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Day #3 - Arsenale round-up & Venetian Blind opening

Following the opening of the New Zealand Pavilion last night, we went back to talk to Lead Curator Zara Stanhope and Project Curator Chris Sharp about their involvement in Post hoc. Zara and Chris have an intimate knowledge of Dane Mitchell’s practice as they have worked alongside him since the beginning of this project two years ago, as well as having worked with him previously.


Post hoc by Dane Mitchell, Palazzine Canonica, New Zealand Pavilion at the Venice Biennale, 2019.


We talked with Zara on how Post hoc does not only operate within the Biennale framework, but also extends its reach to local residents and the general public alike who might not view the trees as art but rather as infrastructure.


'We have this engineered anechoic chamber here and also these very lumpen stealth tower trees, three of which you’ve seen around the Marine Institute here and four more placed around Venice. So in a sense, Post hoc is a project which is like a network over and amongst the city. It is not just here in this Pavilion but really radiates out across Venice.'


Contemporary HUM interviews Zara Stanhope, Lead Curator of Post hoc, 2019.


Chris described the anechoic chamber as 'a metaphor, to a certain extent, for the entire project, in that it is trying to present or contain this vast loss, these 3 million words, these over 250 lists and these seven months of speech, of utterances. At the same time, in the box is this uncontainable thing so it’s almost like this speech is deliberately a false sense of containment, which is the core of the project.'


HUM will be publishing our full conversations with Zara, Chris and other key figures involved in NZ at Venice 2019 in the coming weeks.


Next, we headed on to the Arsenale to visit Ralph Rugoff's curated exhibition and several other national pavilions. A specific decision of this year's curator was to include the same artists in both curated sections of the Giardini and Arsenale, which offered a deeper understanding of the selected artist's work. Despite the long queues and big crowds, the Arsenale didn’t feel crammed which was testament to Rugoff’s strong curatorial eye.


Images: Hito Steyerl, This is the future, 2019; Neïl Beloufa, Global Agreement, 2018-19; Tarek Atoui performance 9th May 2019; Korakrit Arunanondchai with Alex Gvojc, No history in a room filled with people with funny names 5, 2018; Teresa Margolles, La Búsqueda, 2014; Augustas Serapinas, Chair for the Invigilator, 2019; Ed Atkins, Old Food, 2017-19.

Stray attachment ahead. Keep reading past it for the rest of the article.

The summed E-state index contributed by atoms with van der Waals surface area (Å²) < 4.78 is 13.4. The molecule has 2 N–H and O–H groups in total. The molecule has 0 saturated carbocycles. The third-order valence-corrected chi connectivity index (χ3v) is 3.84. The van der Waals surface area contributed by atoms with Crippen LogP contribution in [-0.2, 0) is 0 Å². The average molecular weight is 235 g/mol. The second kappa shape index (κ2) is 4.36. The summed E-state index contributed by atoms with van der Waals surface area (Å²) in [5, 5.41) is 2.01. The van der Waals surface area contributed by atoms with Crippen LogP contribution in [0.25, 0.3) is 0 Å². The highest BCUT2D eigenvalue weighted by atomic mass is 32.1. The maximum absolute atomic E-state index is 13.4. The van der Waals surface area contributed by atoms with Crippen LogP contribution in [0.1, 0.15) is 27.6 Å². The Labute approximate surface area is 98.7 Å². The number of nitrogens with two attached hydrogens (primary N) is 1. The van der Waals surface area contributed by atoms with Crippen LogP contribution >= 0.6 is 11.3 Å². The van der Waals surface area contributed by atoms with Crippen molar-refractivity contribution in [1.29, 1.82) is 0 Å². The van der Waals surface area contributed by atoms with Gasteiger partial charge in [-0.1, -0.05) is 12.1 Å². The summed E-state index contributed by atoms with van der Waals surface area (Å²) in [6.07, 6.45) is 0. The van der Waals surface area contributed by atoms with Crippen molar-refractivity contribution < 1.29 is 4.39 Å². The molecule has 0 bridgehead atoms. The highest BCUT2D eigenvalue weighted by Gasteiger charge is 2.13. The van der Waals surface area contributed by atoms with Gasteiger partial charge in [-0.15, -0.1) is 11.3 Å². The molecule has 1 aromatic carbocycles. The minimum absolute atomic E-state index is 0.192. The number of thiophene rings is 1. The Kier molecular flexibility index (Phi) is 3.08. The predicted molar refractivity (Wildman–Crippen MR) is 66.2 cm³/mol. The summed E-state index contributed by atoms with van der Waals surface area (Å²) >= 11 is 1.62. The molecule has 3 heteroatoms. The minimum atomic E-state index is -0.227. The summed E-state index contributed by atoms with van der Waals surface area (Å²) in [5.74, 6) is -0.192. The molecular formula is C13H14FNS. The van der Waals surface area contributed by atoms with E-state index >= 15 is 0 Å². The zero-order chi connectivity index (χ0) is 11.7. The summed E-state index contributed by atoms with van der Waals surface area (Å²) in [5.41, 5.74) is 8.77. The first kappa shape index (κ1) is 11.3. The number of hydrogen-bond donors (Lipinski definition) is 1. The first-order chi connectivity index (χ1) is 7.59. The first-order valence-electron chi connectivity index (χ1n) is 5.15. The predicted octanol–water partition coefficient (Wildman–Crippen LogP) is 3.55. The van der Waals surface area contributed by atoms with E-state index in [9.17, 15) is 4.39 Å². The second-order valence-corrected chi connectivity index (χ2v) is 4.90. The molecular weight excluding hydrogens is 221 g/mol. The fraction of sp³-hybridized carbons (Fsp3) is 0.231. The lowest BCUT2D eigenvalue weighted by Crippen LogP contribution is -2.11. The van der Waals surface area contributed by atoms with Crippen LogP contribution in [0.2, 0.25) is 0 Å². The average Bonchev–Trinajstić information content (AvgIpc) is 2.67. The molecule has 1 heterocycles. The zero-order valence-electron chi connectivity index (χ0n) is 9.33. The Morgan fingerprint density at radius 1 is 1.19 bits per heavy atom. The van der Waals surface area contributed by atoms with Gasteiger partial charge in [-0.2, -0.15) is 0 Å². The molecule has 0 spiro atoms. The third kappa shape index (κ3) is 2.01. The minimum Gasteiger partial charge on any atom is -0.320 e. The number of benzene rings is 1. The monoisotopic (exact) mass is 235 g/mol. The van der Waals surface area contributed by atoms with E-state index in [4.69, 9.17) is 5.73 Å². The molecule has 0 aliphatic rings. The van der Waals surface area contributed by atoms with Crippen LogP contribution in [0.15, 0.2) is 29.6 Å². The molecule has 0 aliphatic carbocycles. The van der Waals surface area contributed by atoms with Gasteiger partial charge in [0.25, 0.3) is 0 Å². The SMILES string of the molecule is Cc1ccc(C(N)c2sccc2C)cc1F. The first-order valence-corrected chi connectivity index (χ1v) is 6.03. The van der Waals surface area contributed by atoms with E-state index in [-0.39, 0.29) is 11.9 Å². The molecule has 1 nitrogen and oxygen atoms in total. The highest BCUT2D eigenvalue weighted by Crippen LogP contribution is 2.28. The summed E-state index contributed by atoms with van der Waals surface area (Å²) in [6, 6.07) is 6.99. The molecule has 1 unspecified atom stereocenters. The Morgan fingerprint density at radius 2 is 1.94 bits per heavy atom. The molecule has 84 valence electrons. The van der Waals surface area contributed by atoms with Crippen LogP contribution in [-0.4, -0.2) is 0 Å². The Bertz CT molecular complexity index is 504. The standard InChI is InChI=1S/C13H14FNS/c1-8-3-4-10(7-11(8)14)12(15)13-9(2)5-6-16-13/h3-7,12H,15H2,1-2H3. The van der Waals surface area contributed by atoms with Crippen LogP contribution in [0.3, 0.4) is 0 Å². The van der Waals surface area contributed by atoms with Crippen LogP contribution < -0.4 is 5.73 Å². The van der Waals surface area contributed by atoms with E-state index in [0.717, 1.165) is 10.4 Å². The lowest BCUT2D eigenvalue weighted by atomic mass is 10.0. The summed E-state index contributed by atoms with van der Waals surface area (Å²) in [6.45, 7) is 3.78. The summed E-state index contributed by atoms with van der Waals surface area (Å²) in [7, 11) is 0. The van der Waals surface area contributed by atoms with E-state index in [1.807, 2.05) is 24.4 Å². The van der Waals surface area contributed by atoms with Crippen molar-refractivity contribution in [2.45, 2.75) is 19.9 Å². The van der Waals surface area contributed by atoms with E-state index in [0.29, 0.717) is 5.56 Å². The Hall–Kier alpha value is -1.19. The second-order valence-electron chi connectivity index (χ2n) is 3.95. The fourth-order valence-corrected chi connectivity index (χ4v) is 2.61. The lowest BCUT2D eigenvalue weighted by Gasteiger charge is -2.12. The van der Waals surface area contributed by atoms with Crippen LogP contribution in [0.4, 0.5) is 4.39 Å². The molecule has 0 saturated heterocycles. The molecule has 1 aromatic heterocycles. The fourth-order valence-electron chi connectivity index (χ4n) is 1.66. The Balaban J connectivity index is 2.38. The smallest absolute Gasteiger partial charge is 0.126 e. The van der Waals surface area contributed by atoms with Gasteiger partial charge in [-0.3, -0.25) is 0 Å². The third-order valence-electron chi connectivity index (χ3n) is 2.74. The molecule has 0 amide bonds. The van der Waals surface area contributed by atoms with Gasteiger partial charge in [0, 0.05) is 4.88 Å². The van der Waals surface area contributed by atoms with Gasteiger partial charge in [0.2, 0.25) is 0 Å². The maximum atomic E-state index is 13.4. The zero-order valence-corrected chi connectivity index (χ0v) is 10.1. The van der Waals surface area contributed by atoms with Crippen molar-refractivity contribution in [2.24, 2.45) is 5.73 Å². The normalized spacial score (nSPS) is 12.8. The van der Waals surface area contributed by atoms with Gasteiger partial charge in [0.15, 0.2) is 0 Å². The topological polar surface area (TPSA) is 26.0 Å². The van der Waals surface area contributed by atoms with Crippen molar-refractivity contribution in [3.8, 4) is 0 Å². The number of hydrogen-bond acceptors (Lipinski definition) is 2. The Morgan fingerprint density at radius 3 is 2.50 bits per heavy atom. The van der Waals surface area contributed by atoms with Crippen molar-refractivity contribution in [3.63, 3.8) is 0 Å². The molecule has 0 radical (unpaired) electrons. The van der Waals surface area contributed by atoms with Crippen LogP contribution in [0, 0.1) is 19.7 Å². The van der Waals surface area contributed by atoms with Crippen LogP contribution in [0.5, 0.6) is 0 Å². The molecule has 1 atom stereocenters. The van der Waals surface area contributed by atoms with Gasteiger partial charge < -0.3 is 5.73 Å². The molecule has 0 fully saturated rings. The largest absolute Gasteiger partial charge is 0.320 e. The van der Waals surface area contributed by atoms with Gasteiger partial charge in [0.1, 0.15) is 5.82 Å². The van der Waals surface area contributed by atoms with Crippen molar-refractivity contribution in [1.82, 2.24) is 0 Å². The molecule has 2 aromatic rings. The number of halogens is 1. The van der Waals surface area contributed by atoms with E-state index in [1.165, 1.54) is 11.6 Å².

One of our highlights was seeing the Ghana pavilion marking the first time the country has participated in a Venice Biennale. The pavilion itself was designed by architect Sir David Adjaye, and featured a number of artists such as John Akomfrah, Lynette Yiadom-Boakye, El Anatsui and Ghana’s first professional female photographer, Felicia Abban. The pavilion was particularly poignant with the death of its curator Okwui Enwezor earlier this year.


Another standout was the Ukrainian pavilion; the project consisted of flying a cargo aircraft over Venice which contained a digital directory of all living Ukrainian artists who wanted to participate.


The Shadow of Dream Cast Upon Giardini della Biennale, Pavilion of Ukraine; Anna K.E. Rearmirrorview, Georgian Pavilion; Eva Rothschild, Irish Pavilion.


After the Arsenale shut for the day, we headed over to the opening of Venetian Blind, a multi-disciplinary project co-curated by David Cross and Cameron Bishop at Palazzo Bembo. Over the course of the Biennale, six groups of post-grad students and academics from Deakin University in Australia will travel to Venice where they will be handed a provocation relating to the city's history, and respond through site-specific actions in the public space. The groups can choose any form of presentation, the only requirement being that they document it in the gallery space at Palazzo Bembo.

Top: HUM talks to Venetian Blind co-curators David Cross and Cameron Bishop at Palazzo Bembo, 2019. Bottom (L): Opening night of Venetian Blind, 2019. (R): Each box contains a set of materials that participating groups will use in their project.


All photos: Contemporary HUM


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